Author: Robert E. Meditz
Publisher: Walter de Gruyter GmbH & Co KG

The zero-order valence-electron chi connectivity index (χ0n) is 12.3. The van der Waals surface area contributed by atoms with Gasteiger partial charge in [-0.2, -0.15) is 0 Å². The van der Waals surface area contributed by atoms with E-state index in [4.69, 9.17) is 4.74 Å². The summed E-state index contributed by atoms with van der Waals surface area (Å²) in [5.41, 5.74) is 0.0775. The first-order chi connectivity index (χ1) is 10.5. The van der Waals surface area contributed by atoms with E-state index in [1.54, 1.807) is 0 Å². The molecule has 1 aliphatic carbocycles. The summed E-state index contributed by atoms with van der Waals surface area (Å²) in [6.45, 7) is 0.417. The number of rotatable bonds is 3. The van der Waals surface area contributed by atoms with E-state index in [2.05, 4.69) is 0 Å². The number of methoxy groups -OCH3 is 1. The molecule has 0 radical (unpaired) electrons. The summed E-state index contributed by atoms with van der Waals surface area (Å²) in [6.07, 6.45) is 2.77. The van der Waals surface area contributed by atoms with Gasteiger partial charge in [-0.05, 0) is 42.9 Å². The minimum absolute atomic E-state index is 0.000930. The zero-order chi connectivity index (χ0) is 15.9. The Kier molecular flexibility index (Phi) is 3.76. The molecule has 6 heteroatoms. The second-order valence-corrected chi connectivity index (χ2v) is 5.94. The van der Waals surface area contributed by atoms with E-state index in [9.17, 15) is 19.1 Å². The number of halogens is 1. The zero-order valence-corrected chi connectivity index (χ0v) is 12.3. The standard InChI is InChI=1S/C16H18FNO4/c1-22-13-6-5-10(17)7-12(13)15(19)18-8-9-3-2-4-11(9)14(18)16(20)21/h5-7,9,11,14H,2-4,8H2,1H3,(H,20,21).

This is the first published book-length treatment on Paul Tillich and Judaism, which is a neglected aspect of Tillich’s thought. It has three compelling features. First, pivotal biographical details show the importance of Judaism for Tillich, and that he ardently opposed anti-Semitism before WWII and after the Holocaust. Second, Tillich’s theological method is examined in key primary sources to show how he maintains continuity between Judaism and Christianity. The primary source analysis includes his 1910 and 1912 dissertations on Schelling, the 1933 The Socialist Decision, the 1952 Berlin lectures on “the Jewish Question,” and his final public lecture on the importance of the history of religion for systematic theology. Particular attention is paid to his dialectical and theological history of religion. Third, Tillich’s positive theology of Judaism contrasts sharply with the many complex, negative ways in which Judaism is portrayed in Western thought. This contributes significantly to our understanding the evolving history of Christian anti-Judaism.